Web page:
One of my favorite promises in God’s word is Jeremiah 29:11: “I know the plans I have for you—plans to prosper you and not to harm you, plans to give you hope and a future.” The maker of all creation has a plan for your life, and it is wonderful. The Christ of Christmas is ready to counsel you, to guide you with the wisdom of God himself.

This was Isaiah’s first name for the baby of Bethlehem. Was he right?

When he was only twelve, he had his first audience with the religious scholars. The result? “Everyone who heard him was amazed at his understanding and his answers” (Luke 2:47).

When he taught the people, “they were amazed. ‘Where did this man get this wisdom?'” they asked (Matthew 13:54).

Colossians 2:3 says that “in Christ are hidden all the treasures of wisdom and knowledge.” Not just some, but “all.” If he has all the treasures of wisdom, how much do we have? To whom should we go for counsel in chaos?

The Christ of Christmas walked this sinful, chaotic planet for fifteen million minutes of life, without a single sin or mistake. Not one wrong thought, action, or purpose. I heard the great black preacher Frederick Sampson say of Christmas, “God relocated.” He is a Wonderful Counselor, indeed.

His wisdom designed you in every part. An engineer once determined that if you were a machine, you would be a self-balancing, 28-jointed biped with the following: millions of warning signals, railroad and conveyer systems; 23-jointed self-surfacing and lubricating cranes; a universally distributed telephone system; an electrochemical reduction plant, integral with segregated stowages of special energy extracts in storage batteries, for subsequent actuation of thousands of hydraulic and pneumatic pumps; and 62,000 miles of blood capillaries.

The controlling turret contains telescopic and microscopic self-registering and recording range finders, a spectroscope, an air conditioning intake and exhaust, and a main fuel intake. The turret houses an analytical laboratory large enough to contain minute records of every event across every day of your life, and to extend by computation and abstract fabrication this experience into all corners of the observed universe.

The baby of Bethlehem made that. He made you. He is a Wonderful Counselor.

How do we find his wisdom?

So, how do we consult him today? First, believe that you should. Believe by faith that you can trust his wisdom for your problems and your life.

We want a counselor who has been where we are. Cancer patients seek out cancer survivors; those who are bereaved are the best comforters for others who are bereaved. Wisdom is no help to us unless it comes from someone who’s been where we are, someone we can trust.

The good news is that Jesus knows your problems, your temptations, your fears, because he has faced them all. He is the only God in all of world religion and human history to walk on our planet, in our skin. To set aside his heavenly glory for a feed trough, his unspeakable power to become a fetus. He has lived with us, breathed our air, felt our pain. All because of Christmas.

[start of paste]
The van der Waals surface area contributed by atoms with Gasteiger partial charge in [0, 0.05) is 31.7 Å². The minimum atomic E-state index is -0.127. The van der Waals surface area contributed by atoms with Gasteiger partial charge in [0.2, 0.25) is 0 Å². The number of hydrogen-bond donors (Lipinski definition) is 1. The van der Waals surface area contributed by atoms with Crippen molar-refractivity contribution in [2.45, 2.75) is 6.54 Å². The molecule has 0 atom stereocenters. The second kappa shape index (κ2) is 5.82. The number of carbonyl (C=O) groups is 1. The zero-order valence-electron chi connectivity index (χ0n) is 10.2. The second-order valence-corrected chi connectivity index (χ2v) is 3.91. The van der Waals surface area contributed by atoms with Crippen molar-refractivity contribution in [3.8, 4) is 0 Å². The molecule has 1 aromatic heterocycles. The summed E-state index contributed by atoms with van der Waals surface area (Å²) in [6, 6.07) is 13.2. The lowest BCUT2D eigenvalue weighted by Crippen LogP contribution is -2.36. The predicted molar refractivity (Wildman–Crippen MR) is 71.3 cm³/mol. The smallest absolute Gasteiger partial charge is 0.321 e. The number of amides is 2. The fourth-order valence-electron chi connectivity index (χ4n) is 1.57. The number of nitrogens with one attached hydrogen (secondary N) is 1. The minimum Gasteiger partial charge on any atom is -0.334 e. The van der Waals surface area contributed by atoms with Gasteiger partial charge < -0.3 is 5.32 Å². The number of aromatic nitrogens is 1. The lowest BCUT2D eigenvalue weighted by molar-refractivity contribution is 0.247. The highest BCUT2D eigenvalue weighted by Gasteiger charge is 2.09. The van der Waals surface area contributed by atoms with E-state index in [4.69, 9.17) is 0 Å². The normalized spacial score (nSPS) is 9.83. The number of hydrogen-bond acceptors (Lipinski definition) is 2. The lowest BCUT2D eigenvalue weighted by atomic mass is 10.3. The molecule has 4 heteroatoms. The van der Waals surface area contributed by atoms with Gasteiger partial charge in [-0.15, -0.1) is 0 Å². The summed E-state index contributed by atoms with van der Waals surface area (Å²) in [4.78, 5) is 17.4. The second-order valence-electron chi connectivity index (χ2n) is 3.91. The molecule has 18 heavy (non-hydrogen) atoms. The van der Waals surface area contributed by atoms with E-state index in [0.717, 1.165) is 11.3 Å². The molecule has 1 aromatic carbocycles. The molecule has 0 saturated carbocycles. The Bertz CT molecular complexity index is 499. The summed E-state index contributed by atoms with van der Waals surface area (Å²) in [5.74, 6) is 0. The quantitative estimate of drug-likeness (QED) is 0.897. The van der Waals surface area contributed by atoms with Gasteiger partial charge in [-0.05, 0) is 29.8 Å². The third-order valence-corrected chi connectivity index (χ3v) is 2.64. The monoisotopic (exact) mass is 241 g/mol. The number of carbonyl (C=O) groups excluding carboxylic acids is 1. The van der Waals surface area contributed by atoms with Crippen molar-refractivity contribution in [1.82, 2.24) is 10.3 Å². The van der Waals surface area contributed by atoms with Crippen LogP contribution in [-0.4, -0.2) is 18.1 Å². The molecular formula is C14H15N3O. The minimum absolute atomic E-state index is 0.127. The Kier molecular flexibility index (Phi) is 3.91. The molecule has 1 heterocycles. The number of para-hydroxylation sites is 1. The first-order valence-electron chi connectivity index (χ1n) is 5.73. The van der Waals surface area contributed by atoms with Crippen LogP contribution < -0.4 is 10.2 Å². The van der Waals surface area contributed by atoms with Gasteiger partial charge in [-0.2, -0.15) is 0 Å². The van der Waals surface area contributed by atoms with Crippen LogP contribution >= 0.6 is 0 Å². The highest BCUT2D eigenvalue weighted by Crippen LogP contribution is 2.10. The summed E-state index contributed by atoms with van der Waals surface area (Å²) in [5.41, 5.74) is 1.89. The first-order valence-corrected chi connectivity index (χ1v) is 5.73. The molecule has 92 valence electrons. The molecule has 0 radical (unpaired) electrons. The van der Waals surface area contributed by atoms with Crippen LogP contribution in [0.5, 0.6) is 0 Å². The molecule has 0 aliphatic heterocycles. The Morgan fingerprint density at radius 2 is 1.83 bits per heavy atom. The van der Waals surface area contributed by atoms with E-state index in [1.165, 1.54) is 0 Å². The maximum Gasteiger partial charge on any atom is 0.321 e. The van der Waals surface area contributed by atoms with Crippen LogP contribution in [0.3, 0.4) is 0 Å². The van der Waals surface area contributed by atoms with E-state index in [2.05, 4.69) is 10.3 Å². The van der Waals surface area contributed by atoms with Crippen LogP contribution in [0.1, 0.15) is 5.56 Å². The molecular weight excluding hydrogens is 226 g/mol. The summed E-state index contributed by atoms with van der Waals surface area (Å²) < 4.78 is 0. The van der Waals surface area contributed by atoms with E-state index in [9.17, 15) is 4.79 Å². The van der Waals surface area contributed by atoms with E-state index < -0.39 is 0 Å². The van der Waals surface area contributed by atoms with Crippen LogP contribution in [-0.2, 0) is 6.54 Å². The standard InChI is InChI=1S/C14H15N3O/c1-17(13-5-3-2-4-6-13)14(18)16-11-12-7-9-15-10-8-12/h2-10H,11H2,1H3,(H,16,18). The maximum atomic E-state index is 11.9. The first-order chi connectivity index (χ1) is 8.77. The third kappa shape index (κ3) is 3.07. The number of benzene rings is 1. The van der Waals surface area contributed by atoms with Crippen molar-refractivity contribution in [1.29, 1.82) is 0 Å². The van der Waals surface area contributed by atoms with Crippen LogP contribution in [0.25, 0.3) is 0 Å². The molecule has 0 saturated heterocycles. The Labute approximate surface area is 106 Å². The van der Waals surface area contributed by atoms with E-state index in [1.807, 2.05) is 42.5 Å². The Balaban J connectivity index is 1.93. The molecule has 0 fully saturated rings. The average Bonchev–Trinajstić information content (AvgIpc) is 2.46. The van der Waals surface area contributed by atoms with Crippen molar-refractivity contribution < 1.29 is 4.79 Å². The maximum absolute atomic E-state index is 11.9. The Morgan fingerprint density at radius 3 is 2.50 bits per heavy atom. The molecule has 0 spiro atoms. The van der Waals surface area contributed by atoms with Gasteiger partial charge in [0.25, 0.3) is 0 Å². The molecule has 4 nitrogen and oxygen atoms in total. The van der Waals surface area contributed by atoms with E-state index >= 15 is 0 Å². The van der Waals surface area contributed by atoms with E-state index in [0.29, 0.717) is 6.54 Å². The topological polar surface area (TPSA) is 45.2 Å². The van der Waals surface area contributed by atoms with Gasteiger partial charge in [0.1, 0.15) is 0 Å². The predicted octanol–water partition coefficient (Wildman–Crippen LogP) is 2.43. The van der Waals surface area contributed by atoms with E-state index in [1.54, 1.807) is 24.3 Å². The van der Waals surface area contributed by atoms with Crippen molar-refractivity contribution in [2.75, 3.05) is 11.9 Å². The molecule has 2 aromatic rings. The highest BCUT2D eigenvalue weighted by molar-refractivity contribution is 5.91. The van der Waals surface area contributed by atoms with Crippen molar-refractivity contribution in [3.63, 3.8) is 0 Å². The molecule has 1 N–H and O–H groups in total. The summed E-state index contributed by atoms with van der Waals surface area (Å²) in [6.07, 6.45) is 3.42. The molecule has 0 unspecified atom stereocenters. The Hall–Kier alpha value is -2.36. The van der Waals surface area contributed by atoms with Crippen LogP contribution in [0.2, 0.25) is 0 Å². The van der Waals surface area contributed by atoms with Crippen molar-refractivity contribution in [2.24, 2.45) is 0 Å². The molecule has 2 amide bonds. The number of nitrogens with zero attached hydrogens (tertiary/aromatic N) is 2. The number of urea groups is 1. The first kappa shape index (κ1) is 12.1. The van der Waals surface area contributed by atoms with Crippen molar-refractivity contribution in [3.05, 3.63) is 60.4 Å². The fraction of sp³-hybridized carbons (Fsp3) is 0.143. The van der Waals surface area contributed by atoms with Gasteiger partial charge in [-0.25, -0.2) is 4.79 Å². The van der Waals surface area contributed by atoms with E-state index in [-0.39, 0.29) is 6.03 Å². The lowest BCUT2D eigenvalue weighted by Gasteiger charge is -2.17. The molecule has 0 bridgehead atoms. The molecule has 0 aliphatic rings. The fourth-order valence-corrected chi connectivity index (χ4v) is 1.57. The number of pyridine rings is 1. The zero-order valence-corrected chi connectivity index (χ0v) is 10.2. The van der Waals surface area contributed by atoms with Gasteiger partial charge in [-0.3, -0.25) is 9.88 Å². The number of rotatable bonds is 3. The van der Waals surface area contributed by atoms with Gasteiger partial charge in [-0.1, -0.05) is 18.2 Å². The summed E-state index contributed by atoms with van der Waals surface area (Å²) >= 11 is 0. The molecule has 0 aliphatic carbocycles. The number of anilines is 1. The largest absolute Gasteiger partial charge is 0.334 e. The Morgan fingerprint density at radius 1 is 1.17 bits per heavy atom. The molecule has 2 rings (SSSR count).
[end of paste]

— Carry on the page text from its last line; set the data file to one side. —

Second, seek his help. Admit that you cannot face the chaos of these days alone, that you need the wisdom only God can give, the guidance only the One who lives in tomorrow can give you for today. Seek his help, for he’s waiting to give it.

Jesus has the divine ability to hear millions of prayers in thousands of languages, right now. And to answer every one of them at the same time, in real time.

I read this week that 4 trillion e-mails were sent in 2000, and that 656 million instant messages are sent every day on AOL. Imagine reading and answering every one of them. Jesus can.

With him there’s no waiting to get online, no appointments with his administrative assistant, no voice mail menu to navigate. You may not be able to get the mayor or the governor or the president on the phone, but you can speak to the God of the universe right now.

You can seek him, because he’s already sought you. He climbed down the ladder you could never climb up, and scaled the eternal distance between heaven and earth, and entered your world and your heart. Because of Christmas, you have a Wonderful Counselor who is waiting to be your counselor in chaotic times, right now.

Conclusion

Meet this Christ of Christmas personally, today. Establish an intimate friendship with him. And if you have, ask him to be your counselor. What decision, problem, worry, fear most plagues your mind? What would you most like to ask God? Ask him. Then listen for his answer in Scripture, in prayer, in worship, in sermons and Bible studies, in his creation, by his Spirit in your spirit. He wants you to know his will more than you want to know it. He wants to be far more than a Sunday religion for you. He wants to guide, advise, and fulfill your life every day. Make him your permanent Counselor today.

A man’s wife died, and the first night after the funeral was hard for him and his son. The boy got in bed with his father. They lay in the dark, but the boy could not go to sleep. Finally the boy said, “Dad, is your face toward me? I think I can go to sleep, if I know your face is turned toward me.” “Yes,” the father answered, “I’m looking right at you.” Soon the boy drifted off to sleep.

Late that night the father got out of bed, walked over to the window, and looked up into the heavens. “God,” he asked, “is your face turned toward me?”

Because of Christmas, no matter how chaotic the night, it is. Is yours turned toward him?